Saleh typically eats the eponymous koshari, a concoction of fried rice, noodles, brown lentils, chickpeas, and a spicy tomato sauce. We decide instead to share a mixed plate that promises “a bit of everything,” including koshari, on the condition that I eat the falafel. She is, she says, “a bad Arab” who doesn’t like falafel. We also order a hearty lentil soup served with fried flatbread.
She met her husband at dinner, in perhaps the nicest way I’ve ever heard: they were both volunteers delivering celebratory food to Muslim detainees at the Villawood Detention Center during the nights of Ramadan.
During the 2021 Delta lockdown, they were both in so-called LGAs, which was a cause for concern – Saleh ran to the soundtrack of helicopters circling overhead on Sunday mornings while her partner was confronted by soldiers on the streets of Auburn. Luckily, the rules allowed the couples to visit each other and the couple is now married.
Sara Saleh’s travel guide to Sydney
- Koshari Korner, Marrickville (Egyptian)
- Taste of Egypt, Bankstown
- Apandim Uyghur Restaurant, Burwood (Favorite Uyghur Restaurant)
- Handmade Uyghur Tarim Noodles, Auburn
- Banksia Bakery (Lebanese Manoush)
- Armani, Parramatta (Lebanese, especially doner kebab)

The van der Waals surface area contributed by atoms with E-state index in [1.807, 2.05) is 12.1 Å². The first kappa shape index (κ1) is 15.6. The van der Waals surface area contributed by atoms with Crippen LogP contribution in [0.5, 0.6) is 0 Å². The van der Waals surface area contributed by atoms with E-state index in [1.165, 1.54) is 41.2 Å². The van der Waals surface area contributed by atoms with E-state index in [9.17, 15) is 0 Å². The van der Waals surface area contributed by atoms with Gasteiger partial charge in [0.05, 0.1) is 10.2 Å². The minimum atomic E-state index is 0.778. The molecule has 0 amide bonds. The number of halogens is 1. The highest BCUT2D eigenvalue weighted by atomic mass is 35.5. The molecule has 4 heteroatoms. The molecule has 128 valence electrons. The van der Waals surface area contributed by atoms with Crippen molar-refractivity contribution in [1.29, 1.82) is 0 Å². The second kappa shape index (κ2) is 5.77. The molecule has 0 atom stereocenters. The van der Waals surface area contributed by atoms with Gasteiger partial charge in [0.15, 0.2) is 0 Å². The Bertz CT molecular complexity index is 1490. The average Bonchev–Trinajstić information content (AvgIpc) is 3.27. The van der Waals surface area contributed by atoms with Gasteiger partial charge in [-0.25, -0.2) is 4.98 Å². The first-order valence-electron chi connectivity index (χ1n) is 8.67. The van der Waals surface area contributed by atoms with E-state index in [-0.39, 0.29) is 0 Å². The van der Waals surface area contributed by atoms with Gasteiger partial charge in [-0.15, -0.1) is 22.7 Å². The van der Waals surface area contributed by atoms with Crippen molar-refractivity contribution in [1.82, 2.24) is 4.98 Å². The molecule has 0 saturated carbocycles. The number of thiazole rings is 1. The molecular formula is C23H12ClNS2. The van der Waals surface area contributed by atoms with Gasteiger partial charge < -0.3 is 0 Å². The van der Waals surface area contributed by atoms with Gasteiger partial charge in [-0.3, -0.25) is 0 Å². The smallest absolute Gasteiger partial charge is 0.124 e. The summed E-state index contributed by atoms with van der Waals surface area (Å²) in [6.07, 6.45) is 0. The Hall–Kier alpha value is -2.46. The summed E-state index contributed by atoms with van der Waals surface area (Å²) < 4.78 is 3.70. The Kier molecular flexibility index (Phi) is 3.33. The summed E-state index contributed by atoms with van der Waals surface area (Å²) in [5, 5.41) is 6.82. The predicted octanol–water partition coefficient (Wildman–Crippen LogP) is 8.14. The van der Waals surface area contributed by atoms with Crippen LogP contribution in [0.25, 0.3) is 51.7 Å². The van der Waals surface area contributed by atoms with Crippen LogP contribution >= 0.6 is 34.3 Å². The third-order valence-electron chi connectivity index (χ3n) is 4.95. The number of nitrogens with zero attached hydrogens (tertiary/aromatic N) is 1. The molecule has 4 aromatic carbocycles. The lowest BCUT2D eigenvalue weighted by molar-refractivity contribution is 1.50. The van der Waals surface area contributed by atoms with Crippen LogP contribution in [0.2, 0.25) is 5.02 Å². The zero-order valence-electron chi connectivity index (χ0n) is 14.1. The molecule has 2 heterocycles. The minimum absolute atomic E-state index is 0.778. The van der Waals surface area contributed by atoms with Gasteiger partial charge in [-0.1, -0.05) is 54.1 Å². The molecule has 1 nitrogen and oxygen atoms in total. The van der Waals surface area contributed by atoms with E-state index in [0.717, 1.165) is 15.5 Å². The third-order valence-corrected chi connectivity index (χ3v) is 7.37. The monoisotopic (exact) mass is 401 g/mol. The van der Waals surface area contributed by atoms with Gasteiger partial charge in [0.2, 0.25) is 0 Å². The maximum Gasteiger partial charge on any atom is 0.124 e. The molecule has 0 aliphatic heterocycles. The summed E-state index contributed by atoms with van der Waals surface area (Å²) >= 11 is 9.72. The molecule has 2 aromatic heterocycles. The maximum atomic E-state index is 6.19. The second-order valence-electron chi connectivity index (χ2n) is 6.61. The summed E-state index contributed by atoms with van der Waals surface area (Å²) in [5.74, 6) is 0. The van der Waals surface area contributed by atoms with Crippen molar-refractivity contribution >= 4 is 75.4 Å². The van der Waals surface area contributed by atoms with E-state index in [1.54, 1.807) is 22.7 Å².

- Al Aseel, Greenacre (Lebanese)
- Other, Parramatta Park (Brunch Special)
- Bankstown Art Center
- Sweatshop Literacy Movement
- Friends of Hebron Trivia with a Cause, Marrickville
- Palestine Free Trade Australia shop, Marrickville
- Resolute Beach, Pittwater
- Bicentennial, Centennial, Sydney and Parramatta Parks
Saleh was born in Australia but learned a North American accent while living in Dubai between the ages of eight and 16. Her father had a job opportunity and the parents wanted Saleh and her three younger siblings to experience life in the Middle East.
Saleh is the first to criticize Dubai’s consumer culture, but found it frustrating returning to Australia and being asked if she used to ride a camel to school. Shortly after the Cronulla riots, when tensions ran high between some of Sydney’s Arab and white communities, she returned to Sydney alone to live at one of Sydney University’s colleges.
She wasn’t wearing a hijab yet, but she didn’t drink alcohol, which made her an outsider in the college scene. As the eldest child of immigrants with all the expectations that come with it, she was very focused on proving herself through academic success and in hindsight wished she had taken more time to relax and enjoy.
I ask how she understood her identity growing up and we start a conversation about screen representation and Ms. Marvel, the superhero whose alter ego is a Muslim Pakistani-American high school student. One of the Disney+ show’s writers was a guest at a poetry retreat that Saleh recently hosted near Wisemans Ferry.